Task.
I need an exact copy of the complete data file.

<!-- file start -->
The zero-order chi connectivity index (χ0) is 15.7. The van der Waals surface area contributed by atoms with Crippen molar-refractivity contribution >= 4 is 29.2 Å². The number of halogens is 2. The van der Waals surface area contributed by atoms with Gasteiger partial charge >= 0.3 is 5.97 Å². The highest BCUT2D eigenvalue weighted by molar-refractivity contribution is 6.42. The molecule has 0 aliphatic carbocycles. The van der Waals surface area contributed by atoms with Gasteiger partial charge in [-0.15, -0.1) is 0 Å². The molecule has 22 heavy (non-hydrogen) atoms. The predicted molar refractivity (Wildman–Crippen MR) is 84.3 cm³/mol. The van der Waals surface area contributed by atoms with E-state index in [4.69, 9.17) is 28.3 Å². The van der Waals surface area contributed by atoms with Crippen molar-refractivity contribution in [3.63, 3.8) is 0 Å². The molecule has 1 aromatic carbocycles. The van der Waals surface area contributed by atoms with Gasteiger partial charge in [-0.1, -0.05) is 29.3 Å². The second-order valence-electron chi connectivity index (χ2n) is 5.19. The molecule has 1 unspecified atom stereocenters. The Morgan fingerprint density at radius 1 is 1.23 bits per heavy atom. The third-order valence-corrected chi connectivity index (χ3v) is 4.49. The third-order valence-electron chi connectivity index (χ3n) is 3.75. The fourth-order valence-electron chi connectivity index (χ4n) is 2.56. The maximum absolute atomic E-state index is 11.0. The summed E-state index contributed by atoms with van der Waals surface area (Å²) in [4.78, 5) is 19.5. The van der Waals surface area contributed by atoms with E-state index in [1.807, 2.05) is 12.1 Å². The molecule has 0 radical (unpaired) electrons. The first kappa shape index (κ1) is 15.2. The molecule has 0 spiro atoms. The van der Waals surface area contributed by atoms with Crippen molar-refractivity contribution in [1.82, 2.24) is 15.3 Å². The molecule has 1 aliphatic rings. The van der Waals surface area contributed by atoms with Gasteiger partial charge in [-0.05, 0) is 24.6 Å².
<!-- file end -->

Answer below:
The zero-order chi connectivity index (χ0) is 15.7. The van der Waals surface area contributed by atoms with Crippen molar-refractivity contribution >= 4 is 29.2 Å². The number of halogens is 2. The van der Waals surface area contributed by atoms with Gasteiger partial charge >= 0.3 is 5.97 Å². The highest BCUT2D eigenvalue weighted by molar-refractivity contribution is 6.42. The molecule has 0 aliphatic carbocycles. The van der Waals surface area contributed by atoms with Gasteiger partial charge in [-0.15, -0.1) is 0 Å². The molecule has 22 heavy (non-hydrogen) atoms. The predicted molar refractivity (Wildman–Crippen MR) is 84.3 cm³/mol. The van der Waals surface area contributed by atoms with E-state index in [4.69, 9.17) is 28.3 Å². The van der Waals surface area contributed by atoms with Crippen molar-refractivity contribution in [3.63, 3.8) is 0 Å². The molecule has 1 aromatic carbocycles. The van der Waals surface area contributed by atoms with Gasteiger partial charge in [-0.1, -0.05) is 29.3 Å². The second-order valence-electron chi connectivity index (χ2n) is 5.19. The molecule has 1 unspecified atom stereocenters. The Morgan fingerprint density at radius 1 is 1.23 bits per heavy atom. The third-order valence-corrected chi connectivity index (χ3v) is 4.49. The third-order valence-electron chi connectivity index (χ3n) is 3.75. The fourth-order valence-electron chi connectivity index (χ4n) is 2.56. The maximum absolute atomic E-state index is 11.0. The summed E-state index contributed by atoms with van der Waals surface area (Å²) in [4.78, 5) is 19.5. The van der Waals surface area contributed by atoms with E-state index in [1.807, 2.05) is 12.1 Å². The molecule has 0 radical (unpaired) electrons. The first kappa shape index (κ1) is 15.2. The molecule has 0 spiro atoms. The van der Waals surface area contributed by atoms with Crippen molar-refractivity contribution in [1.82, 2.24) is 15.3 Å². The molecule has 1 aliphatic rings. The van der Waals surface area contributed by atoms with Gasteiger partial charge in [-0.05, 0) is 24.6 Å².